Popular class of diabetes drugs doubles risk of fractures in women
New findings out of Wake Forest University School of Medicine and the University of East Anglia show that long-term use of a popular class of oral diabetic drugs doubles the risk of fractures in women with type 2 diabetes.

Fractional dose of scarce meningitis vaccine may be effective in outbreak control
One fifth of the standard dose of a commonly used meningitis vaccine may be as effective as using the full dose. This new finding should allow scarce vaccine resources to be stretched further, especially during epidemics in Africa.

These shells don't clam up: Innovative technique to record human impact on coastal waters
Using stable isotope techniques, Dr. Ruth Carmichael of the Dauphin Island Sea Lab and her colleagues have demonstrated it is possible to identify and trace wastewater inputs to estuaries and coastal food webs by studying the organic matrix in the shell of the hard clam Mercenaria mercenaria.

Dream of quantum computing closer to reality as mathematicians chase key breakthrough
The ability to exploit the extraordinary properties of quantum mechanics in novel applications, such as a new generation of super-fast computers, has come closer following recent progress with some of the remaining underlying mathematical problems.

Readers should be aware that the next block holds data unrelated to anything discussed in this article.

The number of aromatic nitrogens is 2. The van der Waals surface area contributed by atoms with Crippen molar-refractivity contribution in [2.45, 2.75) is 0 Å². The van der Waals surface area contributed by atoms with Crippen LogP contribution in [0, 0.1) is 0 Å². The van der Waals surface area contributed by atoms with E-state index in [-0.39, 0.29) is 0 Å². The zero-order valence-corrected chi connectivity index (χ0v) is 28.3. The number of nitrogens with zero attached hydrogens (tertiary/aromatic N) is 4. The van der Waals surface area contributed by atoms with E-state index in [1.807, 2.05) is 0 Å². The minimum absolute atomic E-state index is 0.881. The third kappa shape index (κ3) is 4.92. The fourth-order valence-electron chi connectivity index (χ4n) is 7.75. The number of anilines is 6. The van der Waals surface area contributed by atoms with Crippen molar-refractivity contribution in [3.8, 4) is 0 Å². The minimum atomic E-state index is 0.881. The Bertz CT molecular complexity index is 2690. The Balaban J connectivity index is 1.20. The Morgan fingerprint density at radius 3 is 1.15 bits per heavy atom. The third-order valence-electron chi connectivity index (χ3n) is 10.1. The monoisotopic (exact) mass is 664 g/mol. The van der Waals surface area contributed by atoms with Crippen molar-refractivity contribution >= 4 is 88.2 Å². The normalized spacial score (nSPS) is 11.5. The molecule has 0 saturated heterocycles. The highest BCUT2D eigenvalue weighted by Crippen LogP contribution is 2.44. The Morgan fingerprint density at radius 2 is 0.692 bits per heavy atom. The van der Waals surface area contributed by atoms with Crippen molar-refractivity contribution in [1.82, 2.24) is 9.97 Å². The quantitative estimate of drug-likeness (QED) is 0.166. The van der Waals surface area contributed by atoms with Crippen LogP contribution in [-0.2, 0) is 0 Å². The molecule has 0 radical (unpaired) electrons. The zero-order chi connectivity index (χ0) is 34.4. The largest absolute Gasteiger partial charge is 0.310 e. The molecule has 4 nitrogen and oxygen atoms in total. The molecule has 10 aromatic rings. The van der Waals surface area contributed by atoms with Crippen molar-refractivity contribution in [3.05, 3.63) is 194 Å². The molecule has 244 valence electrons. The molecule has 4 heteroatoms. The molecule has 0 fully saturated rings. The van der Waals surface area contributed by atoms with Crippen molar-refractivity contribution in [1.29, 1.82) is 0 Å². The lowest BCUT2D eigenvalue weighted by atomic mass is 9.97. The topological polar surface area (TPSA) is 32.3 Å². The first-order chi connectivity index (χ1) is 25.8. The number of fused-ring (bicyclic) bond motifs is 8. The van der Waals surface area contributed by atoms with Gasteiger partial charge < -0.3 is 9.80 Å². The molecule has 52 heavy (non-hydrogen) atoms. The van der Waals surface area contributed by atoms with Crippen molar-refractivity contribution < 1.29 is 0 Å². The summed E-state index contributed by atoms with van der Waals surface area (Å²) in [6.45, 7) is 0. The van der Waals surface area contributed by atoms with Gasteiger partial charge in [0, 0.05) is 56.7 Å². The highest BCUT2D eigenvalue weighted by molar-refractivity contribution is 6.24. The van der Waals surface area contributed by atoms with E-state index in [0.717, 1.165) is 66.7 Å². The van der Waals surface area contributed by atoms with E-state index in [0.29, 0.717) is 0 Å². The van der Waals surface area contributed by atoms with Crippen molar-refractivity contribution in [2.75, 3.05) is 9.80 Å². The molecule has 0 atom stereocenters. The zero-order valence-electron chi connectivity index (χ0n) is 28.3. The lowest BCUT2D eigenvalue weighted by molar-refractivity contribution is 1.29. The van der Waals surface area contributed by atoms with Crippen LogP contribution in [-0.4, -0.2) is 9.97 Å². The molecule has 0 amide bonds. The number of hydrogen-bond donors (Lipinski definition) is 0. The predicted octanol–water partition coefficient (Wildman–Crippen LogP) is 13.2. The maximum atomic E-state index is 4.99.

Leeds research points to new therapy for hepatitis C treatment
Combination therapies similar to those used for HIV patients may be the best way of treating hepatitis C virus, say researchers from the University of Leeds.

Working with cells like working in an art gallery where the art changes every day
Rarely seen but eerily beautiful world inside cells is made visible in videos, animations, and photographs named as winners of

Researchers advance knowledge of little 'nano-machines' in our body
A discovery by Canada-US biophysicists will improve the understanding of ion channels, akin to little

Montana State study finds super dads, possible polygamists among dinos
New research suggests that some meat-eating dinosaurs were super dads and possibly polygamists.

Discovery of new gene associated with diabetes risk suggests link with body clock
A connection between the body clock and abnormalities in metabolism and diabetes has been suggested in new research by an international team. The researchers have identified a gene involved in the way the body responds to the 24-hour day-night cycle that is strongly linked to high blood sugar levels and an increased risk of type 2 diabetes. The results of the genome-wide association scan are published in Nature Genetics.